With the start of a spell of decent weather here in the UK I went out and played a bit of golf yesterday (Don't ask about how well I played, it was just practice... Right!)
As I approached the 16th hole (short par four with a huge oak in the middle of the fairway), it struck me how playing golf and managing processes have a lot in common
Bear with me on this.
From the outside golf looks like an easy game. It looks as though little is going on: men and women wondering up and down fields and smacking a ball with a stick. But in fact lots is happening that is not totally visible (understanding the lie of the land, calculating yardage and club selection for example)
Inside the golf game there are parallels between the process project and the round of golf: Each works to a set of rules (although for the project these rules are not always followed correctly!) and each has metrics to decide how well it is doing (Strokes taken, Greens in regulation, Fairways hit, sand saves etc. vs Processes defined, process owners allocated and trained, etc.)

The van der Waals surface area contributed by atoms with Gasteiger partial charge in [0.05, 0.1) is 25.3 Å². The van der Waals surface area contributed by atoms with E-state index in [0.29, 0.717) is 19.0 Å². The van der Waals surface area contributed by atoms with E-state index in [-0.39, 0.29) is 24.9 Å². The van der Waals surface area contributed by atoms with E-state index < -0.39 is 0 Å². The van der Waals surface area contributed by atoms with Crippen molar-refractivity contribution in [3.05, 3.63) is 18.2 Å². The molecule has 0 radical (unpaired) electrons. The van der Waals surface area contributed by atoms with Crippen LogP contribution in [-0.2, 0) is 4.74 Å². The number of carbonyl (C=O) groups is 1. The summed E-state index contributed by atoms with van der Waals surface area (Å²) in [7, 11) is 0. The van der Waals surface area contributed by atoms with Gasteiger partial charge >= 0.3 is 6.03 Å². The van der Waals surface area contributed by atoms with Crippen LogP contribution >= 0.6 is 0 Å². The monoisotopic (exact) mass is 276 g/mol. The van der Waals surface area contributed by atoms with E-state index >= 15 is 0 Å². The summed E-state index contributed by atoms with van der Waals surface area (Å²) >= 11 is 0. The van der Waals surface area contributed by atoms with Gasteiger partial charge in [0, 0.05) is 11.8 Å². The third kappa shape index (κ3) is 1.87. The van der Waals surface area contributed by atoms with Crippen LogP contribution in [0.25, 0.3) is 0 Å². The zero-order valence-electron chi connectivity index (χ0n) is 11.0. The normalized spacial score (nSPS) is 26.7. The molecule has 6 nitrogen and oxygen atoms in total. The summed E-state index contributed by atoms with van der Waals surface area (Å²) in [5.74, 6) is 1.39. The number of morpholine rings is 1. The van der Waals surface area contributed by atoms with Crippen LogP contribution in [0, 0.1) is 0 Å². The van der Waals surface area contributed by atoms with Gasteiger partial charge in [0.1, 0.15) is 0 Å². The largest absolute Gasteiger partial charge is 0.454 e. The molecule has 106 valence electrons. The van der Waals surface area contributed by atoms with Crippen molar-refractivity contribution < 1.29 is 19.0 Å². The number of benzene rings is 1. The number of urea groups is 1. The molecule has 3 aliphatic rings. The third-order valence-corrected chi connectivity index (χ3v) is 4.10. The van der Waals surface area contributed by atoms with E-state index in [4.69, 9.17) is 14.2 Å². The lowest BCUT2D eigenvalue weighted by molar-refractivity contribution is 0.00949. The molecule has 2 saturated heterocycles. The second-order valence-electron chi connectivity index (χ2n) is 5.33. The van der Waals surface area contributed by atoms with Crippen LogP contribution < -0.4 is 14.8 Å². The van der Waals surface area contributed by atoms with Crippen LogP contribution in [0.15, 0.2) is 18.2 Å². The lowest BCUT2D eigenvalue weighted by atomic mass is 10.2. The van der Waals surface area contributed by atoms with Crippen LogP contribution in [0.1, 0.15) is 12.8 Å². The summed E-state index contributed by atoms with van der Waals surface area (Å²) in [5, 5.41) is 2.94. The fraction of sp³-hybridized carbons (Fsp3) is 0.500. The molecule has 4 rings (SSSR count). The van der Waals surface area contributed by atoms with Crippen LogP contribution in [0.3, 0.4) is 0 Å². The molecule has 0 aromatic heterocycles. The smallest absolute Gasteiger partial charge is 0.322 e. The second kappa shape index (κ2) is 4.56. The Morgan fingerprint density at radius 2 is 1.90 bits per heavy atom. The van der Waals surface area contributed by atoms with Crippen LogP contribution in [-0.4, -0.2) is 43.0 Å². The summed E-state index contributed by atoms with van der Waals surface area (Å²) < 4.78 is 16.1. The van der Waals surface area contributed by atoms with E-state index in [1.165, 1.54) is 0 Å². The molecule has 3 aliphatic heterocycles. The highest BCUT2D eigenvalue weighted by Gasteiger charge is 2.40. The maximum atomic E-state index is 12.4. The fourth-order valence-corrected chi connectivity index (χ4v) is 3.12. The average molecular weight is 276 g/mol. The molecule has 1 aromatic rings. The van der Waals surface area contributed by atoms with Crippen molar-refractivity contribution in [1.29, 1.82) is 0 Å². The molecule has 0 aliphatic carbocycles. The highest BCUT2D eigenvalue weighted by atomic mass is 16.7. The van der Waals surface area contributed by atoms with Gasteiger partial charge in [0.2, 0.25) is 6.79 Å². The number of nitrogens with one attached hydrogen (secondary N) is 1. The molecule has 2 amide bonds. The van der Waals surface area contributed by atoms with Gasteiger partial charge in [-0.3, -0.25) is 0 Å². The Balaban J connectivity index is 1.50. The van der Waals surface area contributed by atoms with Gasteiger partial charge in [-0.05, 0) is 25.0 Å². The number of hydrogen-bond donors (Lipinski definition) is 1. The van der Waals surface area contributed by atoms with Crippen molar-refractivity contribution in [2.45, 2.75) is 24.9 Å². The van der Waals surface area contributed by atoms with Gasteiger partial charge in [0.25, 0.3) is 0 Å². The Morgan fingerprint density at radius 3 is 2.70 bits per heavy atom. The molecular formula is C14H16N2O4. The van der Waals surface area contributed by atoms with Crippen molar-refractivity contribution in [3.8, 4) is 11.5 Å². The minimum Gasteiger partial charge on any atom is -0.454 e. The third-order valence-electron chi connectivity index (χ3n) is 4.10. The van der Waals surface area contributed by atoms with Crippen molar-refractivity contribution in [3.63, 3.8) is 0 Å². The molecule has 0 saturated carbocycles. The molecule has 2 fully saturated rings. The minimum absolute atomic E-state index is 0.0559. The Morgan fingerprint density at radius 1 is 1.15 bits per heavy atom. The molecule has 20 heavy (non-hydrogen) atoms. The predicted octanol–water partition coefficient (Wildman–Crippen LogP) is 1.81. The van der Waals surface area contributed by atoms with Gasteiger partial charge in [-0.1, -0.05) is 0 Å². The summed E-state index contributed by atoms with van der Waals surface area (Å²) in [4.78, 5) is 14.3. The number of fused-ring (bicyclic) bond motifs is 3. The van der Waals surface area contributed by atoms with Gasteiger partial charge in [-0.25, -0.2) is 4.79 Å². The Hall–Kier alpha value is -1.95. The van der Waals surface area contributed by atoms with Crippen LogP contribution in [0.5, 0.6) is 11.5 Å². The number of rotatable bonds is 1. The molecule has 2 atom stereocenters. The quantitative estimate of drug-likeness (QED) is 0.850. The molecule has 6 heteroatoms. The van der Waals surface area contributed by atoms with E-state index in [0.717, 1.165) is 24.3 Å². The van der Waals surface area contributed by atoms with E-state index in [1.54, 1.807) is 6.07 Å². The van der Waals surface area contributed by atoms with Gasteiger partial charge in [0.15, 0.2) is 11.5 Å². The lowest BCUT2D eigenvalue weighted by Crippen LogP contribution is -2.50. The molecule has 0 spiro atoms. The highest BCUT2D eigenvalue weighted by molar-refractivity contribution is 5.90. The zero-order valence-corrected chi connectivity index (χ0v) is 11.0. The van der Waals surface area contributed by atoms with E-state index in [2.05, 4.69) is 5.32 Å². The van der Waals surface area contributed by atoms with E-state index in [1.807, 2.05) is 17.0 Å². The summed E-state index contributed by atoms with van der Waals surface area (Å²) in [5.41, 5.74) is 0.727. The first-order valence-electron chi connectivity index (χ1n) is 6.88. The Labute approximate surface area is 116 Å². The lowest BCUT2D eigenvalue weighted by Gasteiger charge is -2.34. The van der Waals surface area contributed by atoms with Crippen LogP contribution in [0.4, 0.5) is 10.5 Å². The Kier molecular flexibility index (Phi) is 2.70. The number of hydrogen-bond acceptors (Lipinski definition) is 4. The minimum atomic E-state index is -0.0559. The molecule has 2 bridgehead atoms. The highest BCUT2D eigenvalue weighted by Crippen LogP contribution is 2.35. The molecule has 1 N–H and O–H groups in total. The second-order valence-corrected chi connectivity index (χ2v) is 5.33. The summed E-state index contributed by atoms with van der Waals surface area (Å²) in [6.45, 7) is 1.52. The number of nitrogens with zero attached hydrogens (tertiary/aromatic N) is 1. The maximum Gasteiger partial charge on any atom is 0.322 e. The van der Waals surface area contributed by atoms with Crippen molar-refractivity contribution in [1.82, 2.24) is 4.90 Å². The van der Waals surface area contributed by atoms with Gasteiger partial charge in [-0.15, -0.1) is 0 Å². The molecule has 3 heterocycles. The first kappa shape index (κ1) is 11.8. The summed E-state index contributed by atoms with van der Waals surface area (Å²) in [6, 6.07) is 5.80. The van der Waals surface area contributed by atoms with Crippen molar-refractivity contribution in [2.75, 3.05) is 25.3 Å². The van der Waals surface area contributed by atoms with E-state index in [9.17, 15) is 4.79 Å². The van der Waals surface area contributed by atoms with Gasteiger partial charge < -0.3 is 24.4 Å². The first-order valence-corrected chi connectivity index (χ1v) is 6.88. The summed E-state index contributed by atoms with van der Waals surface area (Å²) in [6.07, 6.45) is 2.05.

Let's look at the guys who do this for a living (golf, I mean). The Lee Westwood's, Justin Rose's, Tiger Woods, Phil Mickelson's etc. If you look at their stats you will see that they are all pretty good, but there is a huge discrepancy between individual stats.
Take Tiger, for example. Everyone sees him as being a long hitter. But in actual fact he's not even in the PGA tour's top ten hitters (he's actually somewhere in the mid 50's with an average distance of 287 yards). When it comes to accuracy (number of times a drive lands in the fairway) Tiger is way, way down in the list landing only 58% of his drives on the fairway.
In fact looking at his stats overall, the picture is not too promising. He's not the best driver, he's not the most accurate shooter, he's not the best putter, and he's atrocious at sand saves (Getting out of a bunker and putting he next shot in the hole), but he is good where it really counts: Scoring average and money earned. In both those stats he's number 1.
|T. Woods STANDARD STATS||Rank|